Sometimes when people think of childhood milestones, they only think of the milestones that occur for babies, like learning to crawl, walk, and become potty-trained.
But there are other milestones that come later, like the various aspects of puberty, that parents and children have to learn to navigate together, agreed the “Am I the A**hole?” (AITA) subReddit.
Redditor No-Tap8247’s daughter recently experienced her first period, so he found himself navigating the situation in his ex-wife’s absence.
But when his ex-wife later called him out and said he was excluding her, the Original Poster (OP) thought she was becoming angry about the wrong things.
He asked the sub:
“AITA for not asking my ex for help when my daughter had her period?”
The OP had a terrible relationship with his ex-wife.
“My ex-wife works out of town. She works for two weeks and then gets a week off. I used to do that schedule as well but I now work from home as a maintenance planner.”
“When we divorced, I got primary custody of our daughter and son since I was the one available to do the parenting.”
“I have very little interest in discussing anything with my ex. Yes, there is a lot of bitterness and recrimination in our relationship.”
“I loved my ex with all my heart. And while I always thought she was beautiful it wasn’t as easy for other people to see. However, when you are one of a dozen women in a 2,000-man work camp, you get a lot of attention. That’s all I’m going to say about that.”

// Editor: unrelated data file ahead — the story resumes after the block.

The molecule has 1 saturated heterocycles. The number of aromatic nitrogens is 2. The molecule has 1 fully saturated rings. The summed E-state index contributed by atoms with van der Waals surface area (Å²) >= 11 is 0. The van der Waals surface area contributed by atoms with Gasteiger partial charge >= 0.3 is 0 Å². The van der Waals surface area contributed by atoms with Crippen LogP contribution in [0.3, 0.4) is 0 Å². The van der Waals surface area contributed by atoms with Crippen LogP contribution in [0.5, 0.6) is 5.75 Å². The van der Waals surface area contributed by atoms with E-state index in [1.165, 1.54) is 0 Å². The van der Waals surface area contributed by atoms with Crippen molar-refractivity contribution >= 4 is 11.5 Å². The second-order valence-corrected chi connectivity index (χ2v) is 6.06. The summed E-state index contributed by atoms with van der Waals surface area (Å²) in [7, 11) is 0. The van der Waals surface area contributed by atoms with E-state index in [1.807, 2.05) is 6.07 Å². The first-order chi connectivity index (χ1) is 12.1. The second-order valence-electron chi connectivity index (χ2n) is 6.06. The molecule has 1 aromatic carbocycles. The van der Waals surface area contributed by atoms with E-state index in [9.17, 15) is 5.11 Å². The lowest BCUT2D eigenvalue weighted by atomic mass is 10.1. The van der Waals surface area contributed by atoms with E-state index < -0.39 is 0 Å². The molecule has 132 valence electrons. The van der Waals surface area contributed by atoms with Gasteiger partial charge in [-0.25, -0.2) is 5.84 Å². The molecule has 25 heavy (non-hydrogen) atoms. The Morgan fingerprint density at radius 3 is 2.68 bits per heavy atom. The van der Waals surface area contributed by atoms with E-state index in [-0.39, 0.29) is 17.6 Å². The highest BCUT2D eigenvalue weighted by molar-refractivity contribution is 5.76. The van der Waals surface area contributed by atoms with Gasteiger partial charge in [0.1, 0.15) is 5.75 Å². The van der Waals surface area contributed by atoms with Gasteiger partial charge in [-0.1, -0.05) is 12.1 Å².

When his daughter had her first period, the OP wasn’t interested in calling his ex.
“My daughter is ten years old and she just got her first period.”
“I grew up with sisters and I am not a complete idiot so I read up on what to do. I also talked to my mom and sisters about it. I had been prepared since she was 8.”
“I gave her the boxes of pads and tampons. I explained to her that it was normal and healthy. I watched a video with her that was a tutorial on what to do.”
“I also asked her if she would like to talk to either my sister or the woman I’m seeing about how to do everything right.”
“She said that she understood and would like to talk to my sister on the weekend.”
“After dinner on Saturday, my sister talked to me about it. She said that I had gotten the basics correct and there were only a couple of things she needed to explain or correct.”
The OP’s ex-wife later called him out on how he’d handled the situation.
“My ex called to talk to the kids yesterday and afterward yelled at me on the phone.”
“She called me an a**hole for excluding her from a milestone in her daughter’s life.”
“I asked her if it had happened during her week with the kids and if she would have told me about it.”